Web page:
‘Tamakongou’ – this little guy was planted on a tree fern “swing” a few years back. It is doing fairly well and with time it should get pretty huge. Nice flowering this year despite any significant care on my part.

Neofinetia 'Seikai'
‘Seikai’ – I’ve grown this clump for around 8 years now – slow growing variety, but then again most Neos aren’t what you’d call “fast”. Two flower stalks this year made it to flowering. A must have for the Neo collector.

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Neofinetia orchid show, fuukiran-ten, part two

Here are some more pictures of fuukiran at shows I’ve been to in the past couple years.  All of these plants are valuable either due to their size (and therefore, age) and/or rarity.  Fuukiran shows are a joy to experience in person.  I hope these pictures give you an idea.

First up is a large Tamakongou, the most well known of the “bean leaf” varieties of fuukiran.  This plant is not only large, but has many flowers, something I find a bit difficult to do with this form.  My plants grow into clumps fairly quickly, but are a bit shy about flowering as well as this specimen.

Probably the best known of the bean leaf varieties of fuukiran is Tamakongou.

Kinginrasha is one of the more interesting fuukiran.  The plant is relatively small, but is generous with its blooms.  This specimen is showing off very nicely both white and golden flowers at once, hence in its name kin = silver and gin = golden.  Not rare, but a plant this size carries great value.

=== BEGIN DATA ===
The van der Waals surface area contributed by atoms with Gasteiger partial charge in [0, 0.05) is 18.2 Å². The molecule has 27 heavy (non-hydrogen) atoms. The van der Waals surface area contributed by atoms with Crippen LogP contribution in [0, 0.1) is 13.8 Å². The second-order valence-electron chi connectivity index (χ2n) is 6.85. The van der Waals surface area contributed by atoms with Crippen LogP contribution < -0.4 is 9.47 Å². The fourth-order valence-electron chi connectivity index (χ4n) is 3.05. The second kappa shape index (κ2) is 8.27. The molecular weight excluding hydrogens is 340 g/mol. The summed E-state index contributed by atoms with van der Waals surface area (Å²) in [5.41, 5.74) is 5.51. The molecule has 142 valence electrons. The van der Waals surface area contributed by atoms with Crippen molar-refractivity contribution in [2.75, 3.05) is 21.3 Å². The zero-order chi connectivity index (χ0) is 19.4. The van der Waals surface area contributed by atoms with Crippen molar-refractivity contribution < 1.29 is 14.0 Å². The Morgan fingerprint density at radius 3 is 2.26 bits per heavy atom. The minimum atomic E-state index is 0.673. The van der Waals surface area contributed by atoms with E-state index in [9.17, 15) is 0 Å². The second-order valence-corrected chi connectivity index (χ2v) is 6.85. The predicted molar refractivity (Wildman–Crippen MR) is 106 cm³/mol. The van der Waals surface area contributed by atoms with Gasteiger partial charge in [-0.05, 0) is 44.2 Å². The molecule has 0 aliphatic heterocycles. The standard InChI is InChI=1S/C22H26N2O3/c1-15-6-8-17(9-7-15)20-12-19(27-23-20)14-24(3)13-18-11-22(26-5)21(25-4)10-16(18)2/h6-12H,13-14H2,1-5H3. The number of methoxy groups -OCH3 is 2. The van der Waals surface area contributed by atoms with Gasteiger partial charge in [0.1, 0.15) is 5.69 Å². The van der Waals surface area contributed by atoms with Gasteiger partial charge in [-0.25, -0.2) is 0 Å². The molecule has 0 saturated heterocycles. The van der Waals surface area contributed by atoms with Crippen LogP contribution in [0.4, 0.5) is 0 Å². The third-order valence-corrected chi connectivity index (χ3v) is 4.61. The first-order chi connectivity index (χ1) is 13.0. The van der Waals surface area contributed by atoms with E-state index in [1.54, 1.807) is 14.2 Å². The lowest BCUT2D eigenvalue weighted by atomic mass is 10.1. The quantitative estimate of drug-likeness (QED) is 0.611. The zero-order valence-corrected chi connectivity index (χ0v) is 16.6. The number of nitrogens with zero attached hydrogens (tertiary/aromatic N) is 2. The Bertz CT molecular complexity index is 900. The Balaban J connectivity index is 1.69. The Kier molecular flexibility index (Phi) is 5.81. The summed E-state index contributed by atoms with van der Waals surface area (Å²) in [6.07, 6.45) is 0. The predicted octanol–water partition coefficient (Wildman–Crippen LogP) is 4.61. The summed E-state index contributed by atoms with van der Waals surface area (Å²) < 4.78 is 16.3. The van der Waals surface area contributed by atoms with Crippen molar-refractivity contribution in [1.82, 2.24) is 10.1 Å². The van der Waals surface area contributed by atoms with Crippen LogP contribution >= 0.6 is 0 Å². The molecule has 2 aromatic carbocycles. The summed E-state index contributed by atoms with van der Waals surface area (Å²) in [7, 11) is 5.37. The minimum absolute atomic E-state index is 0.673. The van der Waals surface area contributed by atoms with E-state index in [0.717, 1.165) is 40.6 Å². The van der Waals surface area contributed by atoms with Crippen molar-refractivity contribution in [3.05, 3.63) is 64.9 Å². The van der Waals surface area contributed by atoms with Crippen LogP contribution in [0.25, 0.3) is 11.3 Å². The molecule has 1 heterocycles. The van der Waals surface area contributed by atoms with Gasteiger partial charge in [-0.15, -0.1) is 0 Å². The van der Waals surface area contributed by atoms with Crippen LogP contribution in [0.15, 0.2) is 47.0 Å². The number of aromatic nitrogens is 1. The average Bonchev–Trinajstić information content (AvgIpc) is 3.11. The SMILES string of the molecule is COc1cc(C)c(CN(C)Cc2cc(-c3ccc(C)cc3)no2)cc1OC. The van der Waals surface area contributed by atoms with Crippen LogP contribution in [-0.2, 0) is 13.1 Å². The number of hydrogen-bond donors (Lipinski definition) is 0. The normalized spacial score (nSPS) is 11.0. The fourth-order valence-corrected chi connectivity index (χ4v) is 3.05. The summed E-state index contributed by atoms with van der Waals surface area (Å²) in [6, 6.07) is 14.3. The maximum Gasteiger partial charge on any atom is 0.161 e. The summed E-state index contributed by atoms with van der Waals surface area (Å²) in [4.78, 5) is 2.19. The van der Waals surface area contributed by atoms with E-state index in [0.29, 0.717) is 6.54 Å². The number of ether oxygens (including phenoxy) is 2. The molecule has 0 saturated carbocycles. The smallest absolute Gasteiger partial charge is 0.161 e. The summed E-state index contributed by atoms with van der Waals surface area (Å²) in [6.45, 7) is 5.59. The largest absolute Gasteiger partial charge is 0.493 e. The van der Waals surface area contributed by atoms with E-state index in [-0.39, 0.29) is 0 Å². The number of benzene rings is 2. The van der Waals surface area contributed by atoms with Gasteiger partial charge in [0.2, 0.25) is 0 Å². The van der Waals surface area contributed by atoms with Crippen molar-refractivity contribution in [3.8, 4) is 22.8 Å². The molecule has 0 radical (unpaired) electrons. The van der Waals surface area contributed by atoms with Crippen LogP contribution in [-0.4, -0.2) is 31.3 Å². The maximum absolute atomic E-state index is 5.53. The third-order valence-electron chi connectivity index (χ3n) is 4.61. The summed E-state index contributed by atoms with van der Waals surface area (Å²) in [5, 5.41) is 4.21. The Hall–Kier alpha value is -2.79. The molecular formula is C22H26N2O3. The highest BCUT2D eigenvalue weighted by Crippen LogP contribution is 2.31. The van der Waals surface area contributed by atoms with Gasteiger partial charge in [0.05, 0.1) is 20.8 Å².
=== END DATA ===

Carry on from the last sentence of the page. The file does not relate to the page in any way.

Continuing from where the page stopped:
One of my favorite fuukiran is Kinginrasha.

Shikoku Akabana (akabana meaning “red flowered”) is another purple flowered variety, but is not an accepted fuukiran.  It is however a lovely form that is generous about flowering, but clumps slowly.  This specimen is a large one and therefore valuable.

Shikoku Akabana
Shikoku Akabana is a red flowering wild form from the island of Shikoku. Though well known it is not a registered fuukiran.

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Neofinetia orchid show, fuukiran-ten, part one

July is flowering season for the select clones of Neofinetia falcata, known as fuukiran in Japanese.  This is always a pleasant time of year with its lazy hot days and orchid shows, or ran-ten.  I’ve managed over the years to take pictures of some pretty spectacular plants, both in terms of rarity and size.  What follows is a sampling.  So, I’ll let the pictures mostly speak for themselves.

Here is a typical scene at a fuukiran show in Japan.  In a show plants must be put into special glazed pots, some of which are elegantly hand painted.  They must be planted the traditional method – in a mound of long fibered sphagnum moss.